DARWINIAN theory suggests that our ancestor Homos have lived in evolutionary continuity with even older primate ancestors over several millions of years. Friedrich Hayek, in his book The Fatal Conceit : The Errors of Socialism suggested that, at its most basic level, human interaction is still controlled by simple, early primate behaviours. Think of the ‘fight or flight’ reaction, for instance. These are not learned responses but totally conditioned reflexes.
Hayek looked at remnant, innate behaviours in modern humans and suggested they included two separate patterns of behaviours for two separately identified groups of people. These he named as an ‘inner group’, comprised of family and close relatives, who could expect generosity, charity and altruism withing their circle, while ‘outer groups’ would be met with fear, suspicion and aggression. Hayek suggested that these behaviours are hard-wired, inherited from our primitive ancestors and developed over thousands of generations from an era when people lived in very small isolated groups in direct competition with neighbouring groups. Darwin would suggest these behaviours persisted because they conferred an evolutionary advantage to our hunting-and-gathering ancestors, who only rarely came in contact with ‘outsider’ groups.
Hayek also pointed to the significance of ‘culture’. With increasing interaction between groups caused by rising population densities, culture evolved as the set of learned behaviours which sit above this earlier innate behaviour and ameliorate its consequences. Culture is the set of negotiated ‘rules of conduct’ passed down orally, rather than genetically, which allowed people of an ‘inner group’ to deal with those of the surrounding ‘outer groups’ without having to resort to aggression, suspicion and fear. Thus, as Hayek put it, the purpose of culture is/was to override innate behaviour:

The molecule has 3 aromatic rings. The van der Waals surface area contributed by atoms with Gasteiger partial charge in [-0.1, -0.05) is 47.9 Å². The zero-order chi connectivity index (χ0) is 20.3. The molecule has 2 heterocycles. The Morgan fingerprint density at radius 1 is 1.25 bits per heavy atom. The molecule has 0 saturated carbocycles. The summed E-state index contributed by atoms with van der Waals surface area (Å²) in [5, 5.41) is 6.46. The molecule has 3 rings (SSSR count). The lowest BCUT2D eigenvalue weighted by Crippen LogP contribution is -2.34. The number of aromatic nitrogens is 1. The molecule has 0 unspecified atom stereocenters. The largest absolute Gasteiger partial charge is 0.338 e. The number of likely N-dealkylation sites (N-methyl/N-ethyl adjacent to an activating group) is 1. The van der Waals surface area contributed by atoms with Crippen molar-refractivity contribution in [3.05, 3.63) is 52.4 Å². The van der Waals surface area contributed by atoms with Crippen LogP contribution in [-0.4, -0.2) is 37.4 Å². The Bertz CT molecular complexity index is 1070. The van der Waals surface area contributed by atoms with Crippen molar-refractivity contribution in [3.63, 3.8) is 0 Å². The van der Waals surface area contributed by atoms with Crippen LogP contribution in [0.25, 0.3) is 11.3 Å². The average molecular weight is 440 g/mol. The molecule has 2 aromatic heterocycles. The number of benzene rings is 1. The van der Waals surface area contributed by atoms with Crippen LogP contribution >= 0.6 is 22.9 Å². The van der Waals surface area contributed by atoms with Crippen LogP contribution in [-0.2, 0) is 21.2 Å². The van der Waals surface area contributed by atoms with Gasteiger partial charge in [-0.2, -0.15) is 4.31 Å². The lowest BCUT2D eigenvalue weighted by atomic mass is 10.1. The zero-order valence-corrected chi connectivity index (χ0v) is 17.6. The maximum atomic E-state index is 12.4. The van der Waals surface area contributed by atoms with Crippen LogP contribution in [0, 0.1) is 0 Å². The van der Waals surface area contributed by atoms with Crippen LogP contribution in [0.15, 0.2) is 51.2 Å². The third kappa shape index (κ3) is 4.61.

I have been attempting to explain how extended order of human co-operation has evolved despite opposition from our instincts. (My emphasis)
This has allowed social cooperation and competition in a controlled form with a much broader group of people than would otherwise be possible if we allowed ourselves to be controlled purely by our instinctive behaviours:
This book has shown mankind as torn between two states of being. On the one hand are the kinds of attitudes and emotions appropriate to behaviour in the small groups wherein mankind lived for more than one hundred thousand years, wherein known fellows learnt to serve one another, and pursue common aims. … On the other hand there is the more recent development in cultural evolution wherein we no longer chiefly serve known fellows or pursue common ends, but where institutions, moral systems and traditions have evolved that have produced and now keep alive many times more people than existed before the dawn of civilisation, in pursuing thousands of different ends of their own choosing in collaboration with thousands of persons whom they will never know.